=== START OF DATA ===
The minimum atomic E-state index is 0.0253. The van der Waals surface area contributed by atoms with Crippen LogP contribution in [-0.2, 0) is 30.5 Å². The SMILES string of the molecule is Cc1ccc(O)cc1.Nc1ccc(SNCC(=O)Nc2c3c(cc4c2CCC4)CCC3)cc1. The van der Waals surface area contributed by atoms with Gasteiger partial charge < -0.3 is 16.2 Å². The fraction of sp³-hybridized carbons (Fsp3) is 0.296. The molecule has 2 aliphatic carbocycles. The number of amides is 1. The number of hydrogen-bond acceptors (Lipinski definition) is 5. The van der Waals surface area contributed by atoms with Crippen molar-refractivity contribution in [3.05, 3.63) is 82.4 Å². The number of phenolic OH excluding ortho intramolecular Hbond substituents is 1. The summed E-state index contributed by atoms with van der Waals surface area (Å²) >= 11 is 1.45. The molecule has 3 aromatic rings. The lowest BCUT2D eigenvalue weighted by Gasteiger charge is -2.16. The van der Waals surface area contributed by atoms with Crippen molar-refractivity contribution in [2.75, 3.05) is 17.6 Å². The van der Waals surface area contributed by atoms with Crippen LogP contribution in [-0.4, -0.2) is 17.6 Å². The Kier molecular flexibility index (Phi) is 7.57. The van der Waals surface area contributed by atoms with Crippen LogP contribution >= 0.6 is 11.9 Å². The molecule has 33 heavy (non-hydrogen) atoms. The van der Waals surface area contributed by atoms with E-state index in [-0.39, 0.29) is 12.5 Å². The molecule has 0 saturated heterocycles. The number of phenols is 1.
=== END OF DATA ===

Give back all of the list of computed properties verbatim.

The minimum atomic E-state index is 0.0253. The van der Waals surface area contributed by atoms with Crippen LogP contribution in [-0.2, 0) is 30.5 Å². The SMILES string of the molecule is Cc1ccc(O)cc1.Nc1ccc(SNCC(=O)Nc2c3c(cc4c2CCC4)CCC3)cc1. The van der Waals surface area contributed by atoms with Gasteiger partial charge < -0.3 is 16.2 Å². The fraction of sp³-hybridized carbons (Fsp3) is 0.296. The molecule has 2 aliphatic carbocycles. The number of amides is 1. The number of hydrogen-bond acceptors (Lipinski definition) is 5. The van der Waals surface area contributed by atoms with Crippen molar-refractivity contribution in [3.05, 3.63) is 82.4 Å². The number of phenolic OH excluding ortho intramolecular Hbond substituents is 1. The summed E-state index contributed by atoms with van der Waals surface area (Å²) >= 11 is 1.45. The molecule has 3 aromatic rings. The lowest BCUT2D eigenvalue weighted by Gasteiger charge is -2.16. The van der Waals surface area contributed by atoms with Crippen molar-refractivity contribution in [2.75, 3.05) is 17.6 Å². The van der Waals surface area contributed by atoms with Crippen LogP contribution in [-0.4, -0.2) is 17.6 Å². The Kier molecular flexibility index (Phi) is 7.57. The van der Waals surface area contributed by atoms with Crippen LogP contribution >= 0.6 is 11.9 Å². The molecule has 33 heavy (non-hydrogen) atoms. The van der Waals surface area contributed by atoms with E-state index in [-0.39, 0.29) is 12.5 Å². The molecule has 0 saturated heterocycles. The number of phenols is 1.